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The tasty ten
Our resident foodie compiles the ultimate Savannah menu
Local seafood purveyor, restaurateur, and gourmand Charlie Russo Jr. with number three on our list - photo by Tim Rutherford

 When it comes to defining Savannah cuisine, well, is there one singularly suitable definition?

The very historical foundation of this city was built on various ethnic groups, who would not have abandoned their comfort foods - but adapted those dishes to fit the ingredients they found.

Seafood, of course, and shellfish play an important role, but so do grains - like grits and rice. Pecans are an indigenous nut and wild pigs were likely even more prevalent in the 1700s than they are today.

For the modern adventurer "landing" in Savannah, we offer this primer on foods that say, "Savannah!"

First up, a double header: Shrimp and Grits. Big, sweet, locally caught shrimp, often marketed as Wild Georgia Shrimp, are the best money can buy from our waters. Try a side-by-side taste test with imported, farm raised shrimp - you won't go back.

Boil those shrimp perfectly - a relaxed, pink "C" means they're done - and then top off a buttery mound of grits.
We're partial to denser, grainier stone ground grits from any one of several south Georgia or South Carolina mills. Treated gently - and dressed with cream, butter and salt and pepper - stone ground grits can be as creamy as mashed potatoes. Don't think all grits are created equal.

Numbers 3, 4 and 5 on the line-up continues the seafood theme: Blue Crab, oysters and clams.

The flavor-rich, earthy taste of the blue crab appeals to everyone - from roadside crabbers who fish for sustenance to fancy diners who count on crab cakes formed from meticulously picked fresh crabs. Either way - and any preparation - is outstanding.

Steam 'em whole and pick your way through a feast - or score packaged meat for homemade, nicely spiced crab cakes!

Most oysters you will find in local restaurants are from Bluffton, S.C.'s, May River - or are imports thanks to modern shipping methods. Our native Eastern Oyster rarely shows up on menus - the industry took a hit in the early 1900s due to pollution, and later minimum wage laws.

Still, private fisherman cater hundreds of oyster roasts annually and serve freshly dredged local oysters - the best ones are gnarly-looking clusters that yield mildly briny, plump and meaty oysters.

Georgia's wild clam beds were over fished long ago but today, commercial clam "farmers" are raising a variety of clams in five coastal Georgia counties - including Chatham. Most of their crop heads to Northern restaurants, but acknowledgment that Georgia's ecology is conducive to a yet untapped new segment of the fishery industry might just help make clams make a splash.

Ask your fish monger about finding wild clams - which are often huge in size!

What about a classic side dish? Just about as ubiquitous as sand gnats on a hot summer night is No. 6, slow-cooked collard greens. This tough, leathery field green is virtually indestructible without cooking for a couple of hours.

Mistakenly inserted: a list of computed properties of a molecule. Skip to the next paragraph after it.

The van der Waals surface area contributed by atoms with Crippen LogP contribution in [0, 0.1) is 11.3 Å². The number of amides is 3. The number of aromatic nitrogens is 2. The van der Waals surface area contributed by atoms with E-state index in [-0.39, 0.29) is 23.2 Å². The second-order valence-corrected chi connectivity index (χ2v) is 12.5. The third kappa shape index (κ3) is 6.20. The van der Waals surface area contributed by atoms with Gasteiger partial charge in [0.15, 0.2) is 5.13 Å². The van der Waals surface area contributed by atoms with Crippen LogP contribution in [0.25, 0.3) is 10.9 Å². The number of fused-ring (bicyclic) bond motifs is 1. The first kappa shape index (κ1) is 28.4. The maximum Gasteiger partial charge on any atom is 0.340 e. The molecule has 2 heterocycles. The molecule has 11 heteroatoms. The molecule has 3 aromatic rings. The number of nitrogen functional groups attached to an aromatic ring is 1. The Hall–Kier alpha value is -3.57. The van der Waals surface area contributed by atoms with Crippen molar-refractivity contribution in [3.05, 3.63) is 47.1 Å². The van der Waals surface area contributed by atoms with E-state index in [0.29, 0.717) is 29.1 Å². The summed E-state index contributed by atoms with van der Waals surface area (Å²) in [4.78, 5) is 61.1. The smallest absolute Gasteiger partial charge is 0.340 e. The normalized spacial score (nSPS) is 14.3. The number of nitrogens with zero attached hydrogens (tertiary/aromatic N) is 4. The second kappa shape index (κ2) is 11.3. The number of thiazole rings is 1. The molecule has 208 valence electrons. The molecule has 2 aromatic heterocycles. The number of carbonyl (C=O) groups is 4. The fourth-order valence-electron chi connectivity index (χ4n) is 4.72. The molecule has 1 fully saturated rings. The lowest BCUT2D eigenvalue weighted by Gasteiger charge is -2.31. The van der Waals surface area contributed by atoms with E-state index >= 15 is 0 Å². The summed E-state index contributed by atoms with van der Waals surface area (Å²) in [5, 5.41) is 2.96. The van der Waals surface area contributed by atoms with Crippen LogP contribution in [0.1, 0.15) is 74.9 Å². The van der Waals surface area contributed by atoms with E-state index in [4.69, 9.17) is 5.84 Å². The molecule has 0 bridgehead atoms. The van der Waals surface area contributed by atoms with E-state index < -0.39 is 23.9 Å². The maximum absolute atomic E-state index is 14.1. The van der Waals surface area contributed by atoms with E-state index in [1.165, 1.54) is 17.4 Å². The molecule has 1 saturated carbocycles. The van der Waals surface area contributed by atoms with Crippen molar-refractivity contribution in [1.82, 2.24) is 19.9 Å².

Local chefs have their favorite recipes, but I prefer a quick wilt by sauté in hot olive oil, a covering of chicken broth, a splash of white vinegar, a dash of red pepper flakes and a big old ham bone -- with a little meat still hanging on. Simmer until tender. Now you're eatin' Savannah style!

And, at least in the coastal region, there's not more quintessential hand food than No. 7, boiled peanuts. The process is quicker than roasting, requires less sophisticated equipment and produces a satisfying snack that can be eaten anywhere you can throw away the wet shells. Roadside boiled peanut stands are the best source -- and offer ramped up seasonings.

These slick little goobers go down easy. Pair 'em with ice cold beer -- or that other Georgia home brew, Coca-Cola.

Now for a little something sweet! Lots of folks around Savannah claim invention of the Chocolate Chewy cookie -- but the recipe is prolific around the U.S. The chewy, rich cookie is perfect for our hot, humid weather -- the decadence of chocolate with the melted mess in your palm.

We scored our stash for our No. 8 entry at Baker's Pride Bakery on Derenne Avenue. I can sometimes find a lonely grandma who will bake a batch for me. I bring the milk.

The other indigenous nut that's prevalent in Georgia is the pecan -- duh! It's great in pies, candied as a snack food but throw this big, beautiful nut in with brown sugar and cream, stir continually over high heat and what comes out is No. 9, a Praline.

Yeah, New Orleans likes to take credit for this confection with French roots but, shhhh, let the touristas think we invented 'em! Walk more than a block or two on River Street or City Market and you'll find a praline store. They are best hot and fresh, but pack and ship beautifully -- without losing any sugary richness or calories.

We've eaten, we've snacked, we've had dessert, what's left? A drink, of course.

In an city where the first question of a stranger is, "What will you have to drink?" there is no more prevalent refresher to round out the Top 10 than the classic Gin and Tonic. Savannahians take theirs seriously, often served in 12-ounce tumblers with minimal ice, a splash of tonic and enough gin to take you from civil to lawless in one glass.

I prefer some restraint: a shot of gin, lots of ice and tonic water to fill a rock's glass. Skip the typical lime wedge and ask for a slice of cucumber for a real refresher.

Go forth and eat my friends! Conquer this basic Savannah menu and even if you're not a native, you'll eat like one.